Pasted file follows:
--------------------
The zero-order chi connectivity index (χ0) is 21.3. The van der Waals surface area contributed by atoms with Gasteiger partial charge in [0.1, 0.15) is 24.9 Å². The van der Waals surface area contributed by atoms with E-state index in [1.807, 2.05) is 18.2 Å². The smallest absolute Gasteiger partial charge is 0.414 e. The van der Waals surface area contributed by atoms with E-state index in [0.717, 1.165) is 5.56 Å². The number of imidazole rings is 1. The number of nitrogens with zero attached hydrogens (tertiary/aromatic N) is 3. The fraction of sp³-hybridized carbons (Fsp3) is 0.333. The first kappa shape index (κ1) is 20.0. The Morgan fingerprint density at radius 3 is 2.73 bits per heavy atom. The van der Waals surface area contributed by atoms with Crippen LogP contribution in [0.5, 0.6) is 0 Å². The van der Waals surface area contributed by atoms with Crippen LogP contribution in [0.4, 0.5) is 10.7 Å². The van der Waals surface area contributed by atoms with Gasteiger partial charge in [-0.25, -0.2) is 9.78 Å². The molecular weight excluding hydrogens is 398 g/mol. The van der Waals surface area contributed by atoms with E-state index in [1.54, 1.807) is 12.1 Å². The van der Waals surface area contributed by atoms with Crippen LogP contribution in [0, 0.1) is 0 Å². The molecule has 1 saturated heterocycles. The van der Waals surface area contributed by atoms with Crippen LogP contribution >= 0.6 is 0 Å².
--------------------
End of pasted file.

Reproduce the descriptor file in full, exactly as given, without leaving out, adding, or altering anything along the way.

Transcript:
The zero-order chi connectivity index (χ0) is 21.3. The van der Waals surface area contributed by atoms with Gasteiger partial charge in [0.1, 0.15) is 24.9 Å². The van der Waals surface area contributed by atoms with E-state index in [1.807, 2.05) is 18.2 Å². The smallest absolute Gasteiger partial charge is 0.414 e. The van der Waals surface area contributed by atoms with E-state index in [0.717, 1.165) is 5.56 Å². The number of imidazole rings is 1. The number of nitrogens with zero attached hydrogens (tertiary/aromatic N) is 3. The fraction of sp³-hybridized carbons (Fsp3) is 0.333. The first kappa shape index (κ1) is 20.0. The Morgan fingerprint density at radius 3 is 2.73 bits per heavy atom. The van der Waals surface area contributed by atoms with Crippen LogP contribution in [0.5, 0.6) is 0 Å². The van der Waals surface area contributed by atoms with Crippen LogP contribution in [0.4, 0.5) is 10.7 Å². The van der Waals surface area contributed by atoms with Gasteiger partial charge in [-0.25, -0.2) is 9.78 Å². The molecular weight excluding hydrogens is 398 g/mol. The van der Waals surface area contributed by atoms with E-state index in [1.54, 1.807) is 12.1 Å². The van der Waals surface area contributed by atoms with Crippen LogP contribution in [0, 0.1) is 0 Å². The molecule has 1 saturated heterocycles. The van der Waals surface area contributed by atoms with Crippen LogP contribution >= 0.6 is 0 Å².